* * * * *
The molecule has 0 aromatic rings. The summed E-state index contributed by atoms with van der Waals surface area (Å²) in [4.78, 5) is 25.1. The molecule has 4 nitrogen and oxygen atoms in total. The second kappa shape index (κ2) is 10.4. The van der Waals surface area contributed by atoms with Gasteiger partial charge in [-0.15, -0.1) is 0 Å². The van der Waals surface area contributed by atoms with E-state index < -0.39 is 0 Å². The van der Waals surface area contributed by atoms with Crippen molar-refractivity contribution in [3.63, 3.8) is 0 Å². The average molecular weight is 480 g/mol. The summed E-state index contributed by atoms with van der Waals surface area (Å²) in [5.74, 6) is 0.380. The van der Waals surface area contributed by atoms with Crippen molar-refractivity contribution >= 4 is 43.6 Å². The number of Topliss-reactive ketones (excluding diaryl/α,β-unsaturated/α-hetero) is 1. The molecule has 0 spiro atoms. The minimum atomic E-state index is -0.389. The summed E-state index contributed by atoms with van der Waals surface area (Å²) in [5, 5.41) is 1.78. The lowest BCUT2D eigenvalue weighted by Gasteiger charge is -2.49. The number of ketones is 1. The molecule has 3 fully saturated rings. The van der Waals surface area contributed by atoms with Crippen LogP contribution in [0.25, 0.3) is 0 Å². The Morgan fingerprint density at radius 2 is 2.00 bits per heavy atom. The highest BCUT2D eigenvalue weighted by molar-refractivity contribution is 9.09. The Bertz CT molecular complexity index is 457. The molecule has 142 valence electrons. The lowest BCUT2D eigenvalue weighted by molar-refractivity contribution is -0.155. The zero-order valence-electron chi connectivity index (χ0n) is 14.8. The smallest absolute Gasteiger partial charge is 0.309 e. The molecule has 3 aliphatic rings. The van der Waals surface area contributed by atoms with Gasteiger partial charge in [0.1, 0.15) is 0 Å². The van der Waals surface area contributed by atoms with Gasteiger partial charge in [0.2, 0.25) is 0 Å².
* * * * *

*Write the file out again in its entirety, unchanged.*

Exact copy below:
The molecule has 0 aromatic rings. The summed E-state index contributed by atoms with van der Waals surface area (Å²) in [4.78, 5) is 25.1. The molecule has 4 nitrogen and oxygen atoms in total. The second kappa shape index (κ2) is 10.4. The van der Waals surface area contributed by atoms with Gasteiger partial charge in [-0.15, -0.1) is 0 Å². The van der Waals surface area contributed by atoms with E-state index < -0.39 is 0 Å². The van der Waals surface area contributed by atoms with Crippen molar-refractivity contribution in [3.63, 3.8) is 0 Å². The average molecular weight is 480 g/mol. The summed E-state index contributed by atoms with van der Waals surface area (Å²) in [5.74, 6) is 0.380. The van der Waals surface area contributed by atoms with Crippen molar-refractivity contribution >= 4 is 43.6 Å². The number of Topliss-reactive ketones (excluding diaryl/α,β-unsaturated/α-hetero) is 1. The molecule has 0 spiro atoms. The minimum atomic E-state index is -0.389. The summed E-state index contributed by atoms with van der Waals surface area (Å²) in [5, 5.41) is 1.78. The lowest BCUT2D eigenvalue weighted by Gasteiger charge is -2.49. The number of ketones is 1. The molecule has 3 fully saturated rings. The van der Waals surface area contributed by atoms with Crippen LogP contribution in [0.25, 0.3) is 0 Å². The Morgan fingerprint density at radius 2 is 2.00 bits per heavy atom. The highest BCUT2D eigenvalue weighted by molar-refractivity contribution is 9.09. The Bertz CT molecular complexity index is 457. The molecule has 142 valence electrons. The lowest BCUT2D eigenvalue weighted by molar-refractivity contribution is -0.155. The zero-order valence-electron chi connectivity index (χ0n) is 14.8. The smallest absolute Gasteiger partial charge is 0.309 e. The molecule has 3 aliphatic rings. The van der Waals surface area contributed by atoms with Gasteiger partial charge in [0.1, 0.15) is 0 Å². The van der Waals surface area contributed by atoms with Gasteiger partial charge in [0.2, 0.25) is 0 Å².